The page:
It’s September when good girl Via Sorenson stumbles into a Seattle strip club, drunk and alone on her twenty-first birthday. Matt and Nick—best friends, bandmates, and bouncers—do their best to shield her from their sadistic cocaine-trafficking boss, Carlos. They don’t realize her daddy issues come with a forty-million-dollar trust fund and a legacy she would do anything to escape.
She is actually Violetta Rabbotino, who had been all over the news ten years earlier when her father, an acclaimed abstract artist, came home in a rage, murdered her mother, then turned the gun on himself. Young Violetta was spared, hidden behind the family Christmas tree, veiled by the mysticism of its pretty lights whose unadulterated love captivated and calmed her.
Now, desperate to shed her role as orphaned victim, Via stage dives into a one-hundred-day adventure with Matt and Nick, the bassist and drummer of popular nineties cover band Obliviot. The rock-and-roll lifestyle is the perfect distraction—until she is rattled by true love. As Christmas looms closer, her notorious past becomes undeniable. How will she ever untangle herself from her twisted string of pretty lights?
I’m surprised by my own four star rating for Please, Pretty Lights. There was a point about halfway through where I predicted two stars, or even the dreaded one. Not because of the writing–no, Ms. Zajac wields her pen masterfully. This book is much darker and grittier than I expected, even considering the description above, and there was a point when I just wasn’t enjoying it. As you can guess, though, the way the book concluded changed my mind.
There were a lot of things I liked about this book. For starters, the pacing is excellent. I’m in the middle of a stressful, busy week and still managed to read this in one day. As I’ve already mentioned, the prose is exquisite. Zajac’s descriptions are so effective that I, someone who has never even so much as smoked a regular cigarette, managed to feel like I was intimately familiar with what doing lines of cocaine felt like. As far as characters go, Matt and Nick were both entirely loveable, despite their shady occupations. I cared about them both almost instantly. I also love how mental illness is portrayed in this book, particularly the idea of a character with Obsessive Compulsive Disorder. “OCD” is so often thrown around casually, but rarely considered as a legitimate illness. It’s definitely time for us to explore it more often, and more seriously.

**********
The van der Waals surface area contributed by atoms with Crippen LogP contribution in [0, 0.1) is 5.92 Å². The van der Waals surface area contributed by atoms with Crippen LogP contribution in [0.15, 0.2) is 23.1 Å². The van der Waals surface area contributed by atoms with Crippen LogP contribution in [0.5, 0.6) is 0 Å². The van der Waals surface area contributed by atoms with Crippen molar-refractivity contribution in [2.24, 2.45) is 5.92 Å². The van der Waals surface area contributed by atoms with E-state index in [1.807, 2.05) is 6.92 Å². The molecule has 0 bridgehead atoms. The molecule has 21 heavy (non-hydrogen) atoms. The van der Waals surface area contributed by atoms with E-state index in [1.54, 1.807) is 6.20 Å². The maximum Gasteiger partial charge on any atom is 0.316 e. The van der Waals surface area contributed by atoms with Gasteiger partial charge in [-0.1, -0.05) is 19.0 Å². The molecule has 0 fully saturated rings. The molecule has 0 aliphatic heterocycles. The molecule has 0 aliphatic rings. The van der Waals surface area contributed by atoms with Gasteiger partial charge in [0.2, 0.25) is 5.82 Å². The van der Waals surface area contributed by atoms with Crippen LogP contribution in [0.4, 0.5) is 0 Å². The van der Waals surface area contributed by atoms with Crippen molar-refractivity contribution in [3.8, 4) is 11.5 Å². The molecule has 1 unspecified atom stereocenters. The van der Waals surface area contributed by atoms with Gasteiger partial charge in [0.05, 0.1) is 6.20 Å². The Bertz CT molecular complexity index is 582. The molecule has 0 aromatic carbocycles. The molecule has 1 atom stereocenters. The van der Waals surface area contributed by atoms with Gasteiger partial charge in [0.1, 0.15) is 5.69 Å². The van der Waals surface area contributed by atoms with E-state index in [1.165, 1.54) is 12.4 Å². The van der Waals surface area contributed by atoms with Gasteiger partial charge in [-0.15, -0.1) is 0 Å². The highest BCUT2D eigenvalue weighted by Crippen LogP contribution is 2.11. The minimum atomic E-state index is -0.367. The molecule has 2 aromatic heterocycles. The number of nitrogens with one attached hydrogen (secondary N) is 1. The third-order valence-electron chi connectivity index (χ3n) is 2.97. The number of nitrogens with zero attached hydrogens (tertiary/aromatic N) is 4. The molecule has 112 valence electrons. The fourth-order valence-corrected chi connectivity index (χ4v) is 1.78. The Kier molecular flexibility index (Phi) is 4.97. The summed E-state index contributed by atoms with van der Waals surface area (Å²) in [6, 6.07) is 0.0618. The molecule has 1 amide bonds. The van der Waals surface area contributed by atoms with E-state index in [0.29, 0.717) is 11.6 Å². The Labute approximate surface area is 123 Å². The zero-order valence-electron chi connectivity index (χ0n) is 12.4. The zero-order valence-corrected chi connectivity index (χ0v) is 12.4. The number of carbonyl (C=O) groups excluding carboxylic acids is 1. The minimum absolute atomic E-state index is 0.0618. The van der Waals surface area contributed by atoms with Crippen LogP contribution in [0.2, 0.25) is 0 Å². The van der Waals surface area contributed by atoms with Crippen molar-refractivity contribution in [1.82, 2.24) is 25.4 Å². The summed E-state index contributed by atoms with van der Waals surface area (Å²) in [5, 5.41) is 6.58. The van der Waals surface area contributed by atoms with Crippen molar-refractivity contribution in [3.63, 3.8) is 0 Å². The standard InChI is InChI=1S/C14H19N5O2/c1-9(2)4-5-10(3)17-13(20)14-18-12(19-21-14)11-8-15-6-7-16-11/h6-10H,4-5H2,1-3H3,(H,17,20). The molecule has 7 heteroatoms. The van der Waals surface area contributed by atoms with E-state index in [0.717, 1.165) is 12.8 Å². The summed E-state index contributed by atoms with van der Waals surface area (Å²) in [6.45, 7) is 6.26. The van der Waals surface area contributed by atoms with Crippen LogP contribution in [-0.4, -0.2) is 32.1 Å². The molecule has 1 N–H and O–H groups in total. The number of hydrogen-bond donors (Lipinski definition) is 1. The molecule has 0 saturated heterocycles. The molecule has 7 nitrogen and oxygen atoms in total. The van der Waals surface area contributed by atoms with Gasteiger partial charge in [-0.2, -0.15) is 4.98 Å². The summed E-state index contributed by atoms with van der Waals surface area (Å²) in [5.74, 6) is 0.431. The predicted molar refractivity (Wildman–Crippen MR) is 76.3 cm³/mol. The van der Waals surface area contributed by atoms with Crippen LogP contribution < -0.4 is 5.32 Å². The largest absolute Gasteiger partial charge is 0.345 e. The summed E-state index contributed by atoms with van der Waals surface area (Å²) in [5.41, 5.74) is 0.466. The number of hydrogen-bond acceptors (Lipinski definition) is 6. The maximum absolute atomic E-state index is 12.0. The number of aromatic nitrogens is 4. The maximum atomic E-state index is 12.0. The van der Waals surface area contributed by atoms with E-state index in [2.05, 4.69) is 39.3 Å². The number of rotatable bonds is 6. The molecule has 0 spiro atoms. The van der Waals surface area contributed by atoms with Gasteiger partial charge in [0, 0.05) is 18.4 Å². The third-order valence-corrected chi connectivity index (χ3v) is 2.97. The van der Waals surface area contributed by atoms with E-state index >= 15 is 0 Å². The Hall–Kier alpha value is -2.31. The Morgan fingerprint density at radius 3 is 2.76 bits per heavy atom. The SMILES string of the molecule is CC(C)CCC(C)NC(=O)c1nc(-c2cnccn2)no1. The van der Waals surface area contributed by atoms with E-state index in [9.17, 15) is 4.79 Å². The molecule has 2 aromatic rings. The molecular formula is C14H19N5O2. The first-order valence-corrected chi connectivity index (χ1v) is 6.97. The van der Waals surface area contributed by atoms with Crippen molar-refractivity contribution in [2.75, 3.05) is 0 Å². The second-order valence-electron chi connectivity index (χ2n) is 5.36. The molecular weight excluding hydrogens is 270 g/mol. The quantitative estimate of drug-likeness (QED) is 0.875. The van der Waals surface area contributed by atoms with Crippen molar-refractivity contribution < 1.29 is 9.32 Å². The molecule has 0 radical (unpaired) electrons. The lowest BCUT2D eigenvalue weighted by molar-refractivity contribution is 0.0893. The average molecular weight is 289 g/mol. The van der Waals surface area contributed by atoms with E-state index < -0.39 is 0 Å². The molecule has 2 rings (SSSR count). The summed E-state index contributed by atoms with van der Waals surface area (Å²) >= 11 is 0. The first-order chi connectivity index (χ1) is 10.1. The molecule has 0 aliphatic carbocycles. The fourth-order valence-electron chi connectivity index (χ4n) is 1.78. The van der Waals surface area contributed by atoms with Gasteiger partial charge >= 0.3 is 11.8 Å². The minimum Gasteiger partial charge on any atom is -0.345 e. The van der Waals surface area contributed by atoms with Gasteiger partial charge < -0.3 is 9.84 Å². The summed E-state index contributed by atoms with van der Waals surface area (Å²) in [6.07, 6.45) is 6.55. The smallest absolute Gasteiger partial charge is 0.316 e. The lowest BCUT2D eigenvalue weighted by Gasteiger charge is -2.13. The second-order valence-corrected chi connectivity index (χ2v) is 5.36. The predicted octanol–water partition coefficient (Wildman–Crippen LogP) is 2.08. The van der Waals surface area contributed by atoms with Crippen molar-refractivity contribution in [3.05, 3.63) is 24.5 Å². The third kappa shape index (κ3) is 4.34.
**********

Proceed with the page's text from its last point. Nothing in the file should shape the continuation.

It was harder for me to connect with Via. Even though I accepted the reasons for her descent into chaos, as it were, I found it very difficult to believe she changed so quickly. Perhaps a longer look at pre-Hotties Via would have helped me understand her a little better. There is also a moral objection to one particular part of the story, but I will not disclose the details in the interest of remaining spoiler free. (If you’re wanting details, shoot me an email!)
Please, Pretty Lights is well-written, gritty, and incredibly poignant. However, if you’re squeamish when it comes to drug use, sex work, and other touchy subjects, it might be best for you to pass this one by.
I received a complimentary copy from the publisher via Netgalley in exchange for an honest review.
About the Author
An experienced feature writer, Ina Zajac is an avid people watcher, and lover of quirk and contrast. She enjoys creating contemporary characters; and is especially fond of gritty musicians, passionate artists and irreverent free thinkers. Her debut novel Please, Pretty Lights was selected as an AmazonEncore title in March 2015. In January 2016, it made Amazon’s “Literary Fiction Top 100.”
Zajac’s writing is heavily influenced by her fascination with music, art and her hometown Seattle. She does not shy away from provocative topics such as religion, addiction and violence. She also explores playful, uplifting topics related to the mystical and metaphysical. She is a fan of Jason Silva, Duncan Trussell, Alan Watts and Abraham Hicks. “Remember who you are” — the central theme of Please, Pretty Lights — comes from this universal perspective.
She has a B.A. in journalism from Western Washingnton University, an M.A. in mass communication (minor in women’s studies) from Arizona State; and studies fiction at the University of Washington.